"More monetary stimulus, wherever it is in the world, isn’t the answer for a global economy still trying to find a new growth path. Pay attention to bonds and ignore the sirens of the stock market."
It didn't take much to fizzle Friday's Japan NIRP-driven euphoria, when first ugly Chinese manufacturing (and service) PMI data reminded the world just what the bull in the China shop is leading to a 1.8% Shanghai drop on the first day of February. Then it was about oil once more when Goldman itself said not to expect any crude production cuts in the near future. Finally throw in some very cautious words by the sellside what Japan's act of NIRP desperation means, and it becomes clear why stocks on both sides of the pond are down, why crude is not far behind, and why gold continues to rise.
Ten years ago, all this would have been written off as the stuff of an insane mind or conspiracist. Now, it is just normal and economists would have you think it the only option. At what point do we accede back to logic and rational thought?
"There is some truth to the phrase that the stock market has predicted nine of the last five recessions... but that is a much better track record than the consensus of economists. Every time the financial markets get volatile and messy like this it deserves attention because the markets are trying to tell us that there is a severe issue out there."
While the economic implosion progresses this year, there will be considerable misdirection and disinformation as to the true nature of what is taking place. As I have outlined in the past, the masses were so ill informed by the mainstream media during the Great Depression that most people had no idea they were actually in the midst of an “official” depression until years after it began. The chorus of economic journalists of the day made sure to argue consistently that recovery was “right around the corner.” Our current depression has been no different, but something is about to change. Unlike the Great Depression, social crisis will eventually eclipse economic crisis in the U.S. That is to say, our society today is so unequipped to deal with a financial collapse that the event will inevitably trigger cultural upheaval and violent internal conflict.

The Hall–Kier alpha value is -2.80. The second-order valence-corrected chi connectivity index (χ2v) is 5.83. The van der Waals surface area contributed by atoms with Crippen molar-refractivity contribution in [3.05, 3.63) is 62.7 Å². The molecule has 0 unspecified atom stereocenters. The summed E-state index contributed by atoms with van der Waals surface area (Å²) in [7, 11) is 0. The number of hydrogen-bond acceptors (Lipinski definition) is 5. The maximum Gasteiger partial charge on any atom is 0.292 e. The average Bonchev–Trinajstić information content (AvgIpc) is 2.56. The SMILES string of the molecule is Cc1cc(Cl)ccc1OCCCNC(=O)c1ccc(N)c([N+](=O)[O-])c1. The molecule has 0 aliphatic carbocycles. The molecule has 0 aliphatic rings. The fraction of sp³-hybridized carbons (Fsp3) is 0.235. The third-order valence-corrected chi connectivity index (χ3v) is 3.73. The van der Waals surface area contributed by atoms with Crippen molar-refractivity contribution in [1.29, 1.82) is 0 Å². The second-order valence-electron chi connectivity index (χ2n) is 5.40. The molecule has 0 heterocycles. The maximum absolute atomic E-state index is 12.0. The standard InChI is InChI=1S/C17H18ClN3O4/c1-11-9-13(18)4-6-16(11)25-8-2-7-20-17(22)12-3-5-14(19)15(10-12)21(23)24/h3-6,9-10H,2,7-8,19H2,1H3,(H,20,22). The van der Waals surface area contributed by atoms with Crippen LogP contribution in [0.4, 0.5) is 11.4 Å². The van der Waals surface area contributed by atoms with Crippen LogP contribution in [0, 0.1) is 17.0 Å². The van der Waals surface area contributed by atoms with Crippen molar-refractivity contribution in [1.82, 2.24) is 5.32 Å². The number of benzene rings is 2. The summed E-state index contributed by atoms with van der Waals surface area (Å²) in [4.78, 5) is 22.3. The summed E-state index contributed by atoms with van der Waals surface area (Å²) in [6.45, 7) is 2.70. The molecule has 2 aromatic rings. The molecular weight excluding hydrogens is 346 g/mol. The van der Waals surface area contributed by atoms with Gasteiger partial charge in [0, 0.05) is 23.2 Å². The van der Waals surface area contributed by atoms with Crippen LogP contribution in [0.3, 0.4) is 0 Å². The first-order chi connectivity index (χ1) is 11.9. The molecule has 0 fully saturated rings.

Post-Baathist Iraq is rife with sectarian discord, a post-Assad Syria would likely be an even bloodier free-for-all than it already is, and post-Gaddafi Libya is a failed state with two governments each claiming legitimacy. These types of environments are exploitable by extremists eager to capitalize on the chaos by seizing resources and, ultimately, power.
Saudi Arabia’s deputy crown prince Muhammad bin Salman made headlines this week when he said that the kingdom was considering an IPO of Saudi Aramco, the nation’s state-owned oil company. But there are reasons to doubt that 1) the Saudi government will actually follow through on the plan, 2) even if some shares are listed, operations will change significantly, and 3) that such a move presents a huge opportunity for investors. Sure, Aramco might be worth trillions in theory. But returning cash to shareholders is not and will not be the top priority.
"Saudi Aramco confirms that it has been studying various options to allow broad public participation in its equity through the listing in the capital markets of an appropriate percentage of the Company’s shares and/or the listing of a bundle its downstream subsidiaries."
- U.S. jobs market seen fairly healthy despite slowing economy (Reuters)
- China State Funds Said to Buy More Shares After Market Rout (BBG)
- Global Stocks Gain Some Respite (WSJ)
- U.S. Jobs Data Take on Added Importance With Markets in Turmoil (BBG)
- GOP Health Plans Are Works in Progress (WSJ)
- For economy czar of crisis-hit Venezuela, inflation 'does not exist' (Reuters)
Earlier today everything changed when Saudi Arabia's unveiled what may be a stunning Hail Mary: one which is great news for the suddenly liquidity challenged Saudi government, and is very bad news for the future price of oil. According to the Economist, Saudi Arabia is contemplating taking Saudi Aramco - arguably the world's most valuable company - public. Here are the implications.
We have reduced our estimate of Q4 real GDP growth by one full percentage point to 0.5%, and this still might be too high in light of what could be much larger inventory liquidation than what we have assumed.
It has been a bloody year in Baltimore, that much everyone knows, but as The Economist shows, something changed dramatically after Freddie Gray's death in April...
"Security prices are not low. I wouldn’t say high, but full. So people are thinking cautiously but they’re acting bullish and they’re behaving in a pro-risk fashion. While investor behavior hasn’t sunk to the depths seen just before the crisis, in many ways I feel it has entered the zone of imprudence... The market is not an accommodating machine. It will not go where you want it to go just because you need it to go there."